Document Type


Publication Date


Publication Title

Journal of the American Heart Association - Cardiovascular and Cerebrovascular Disease


Geisel School of Medicine



Pediatric syncope is common. Cardiac causes are rarely found. We describe and assess a pragmatic approach to these patients first seen by a pediatric cardiologist in the New England region, using Standardized Clinical Assessment and Management Plans (SCAMPs).

Methods and Results:

Ambulatory patients aged 7 to 21 years initially seen for syncope at participating New England Congenital Cardiology Association practices over a 2.5‐year period were evaluated using a SCAMP. Findings were iteratively analyzed and the care pathway was revised. The vast majority (85%) of the 1254 patients had typical syncope. A minority had exercise‐related or more problematic symptoms. Guideline‐defined testing identified one patient with cardiac syncope. Syncope Severity Scores correlated well between physician and patient perceived symptoms. Orthostatic vital signs were of limited use. Largely incidental findings were seen in 10% of ECGs and 11% of echocardiograms. The 10% returning for follow‐up, by design, reported more significant symptoms, but did not have newly recognized cardiac disease. Iterative analysis helped refine the approach.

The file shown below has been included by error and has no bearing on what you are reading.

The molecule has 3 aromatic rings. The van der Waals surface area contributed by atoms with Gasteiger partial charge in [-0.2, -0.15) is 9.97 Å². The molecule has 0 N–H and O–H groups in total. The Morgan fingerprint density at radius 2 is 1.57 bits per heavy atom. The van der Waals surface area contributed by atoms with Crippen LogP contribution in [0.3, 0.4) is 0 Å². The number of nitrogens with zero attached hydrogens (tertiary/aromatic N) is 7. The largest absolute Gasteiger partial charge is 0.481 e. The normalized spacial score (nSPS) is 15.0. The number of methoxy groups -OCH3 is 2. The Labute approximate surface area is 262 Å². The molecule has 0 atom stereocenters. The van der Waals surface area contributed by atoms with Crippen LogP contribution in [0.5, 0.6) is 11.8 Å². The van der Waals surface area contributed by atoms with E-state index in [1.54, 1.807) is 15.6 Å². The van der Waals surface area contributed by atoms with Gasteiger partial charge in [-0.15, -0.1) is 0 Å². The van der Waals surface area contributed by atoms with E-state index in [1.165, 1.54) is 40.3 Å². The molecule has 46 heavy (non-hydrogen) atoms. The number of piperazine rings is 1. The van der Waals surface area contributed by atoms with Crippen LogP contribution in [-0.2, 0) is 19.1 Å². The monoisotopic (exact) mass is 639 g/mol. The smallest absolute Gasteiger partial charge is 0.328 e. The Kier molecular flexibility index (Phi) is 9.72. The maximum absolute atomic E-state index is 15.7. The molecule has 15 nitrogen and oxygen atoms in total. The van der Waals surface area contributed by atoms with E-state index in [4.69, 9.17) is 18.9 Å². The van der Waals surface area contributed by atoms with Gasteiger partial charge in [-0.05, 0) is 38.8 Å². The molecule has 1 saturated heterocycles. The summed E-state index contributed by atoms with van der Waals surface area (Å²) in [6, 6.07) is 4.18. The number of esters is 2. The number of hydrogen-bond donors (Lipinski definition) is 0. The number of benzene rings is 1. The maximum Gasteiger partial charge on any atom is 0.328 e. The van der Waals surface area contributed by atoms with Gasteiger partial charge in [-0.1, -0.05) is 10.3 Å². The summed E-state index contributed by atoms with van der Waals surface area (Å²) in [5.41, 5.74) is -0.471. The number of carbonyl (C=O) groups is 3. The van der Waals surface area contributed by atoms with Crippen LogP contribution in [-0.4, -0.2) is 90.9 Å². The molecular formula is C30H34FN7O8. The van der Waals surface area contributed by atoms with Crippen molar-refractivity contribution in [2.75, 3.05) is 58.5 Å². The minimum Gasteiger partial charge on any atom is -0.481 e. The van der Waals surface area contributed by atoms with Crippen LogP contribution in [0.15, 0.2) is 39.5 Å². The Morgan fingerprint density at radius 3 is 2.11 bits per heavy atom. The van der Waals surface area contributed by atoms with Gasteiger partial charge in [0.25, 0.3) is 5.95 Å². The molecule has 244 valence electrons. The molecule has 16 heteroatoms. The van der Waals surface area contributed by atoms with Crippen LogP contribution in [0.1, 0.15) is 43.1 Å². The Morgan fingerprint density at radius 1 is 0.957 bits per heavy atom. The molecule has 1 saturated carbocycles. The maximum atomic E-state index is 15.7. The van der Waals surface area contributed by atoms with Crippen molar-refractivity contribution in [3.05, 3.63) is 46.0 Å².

SCAMP methodology confirmed that the vast majority of children referred to the outpatient pediatric cardiology setting had typical low‐severity neurally mediated syncope that could be effectively evaluated in a single visit using minimal resources. A simple scoring system can help triage patients into treatment categories. Prespecified criteria permitted the effective diagnosis of the single patient with a clear cardiac etiology. Patients with higher syncope scores still have a very low risk of cardiac disease, but may warrant attention.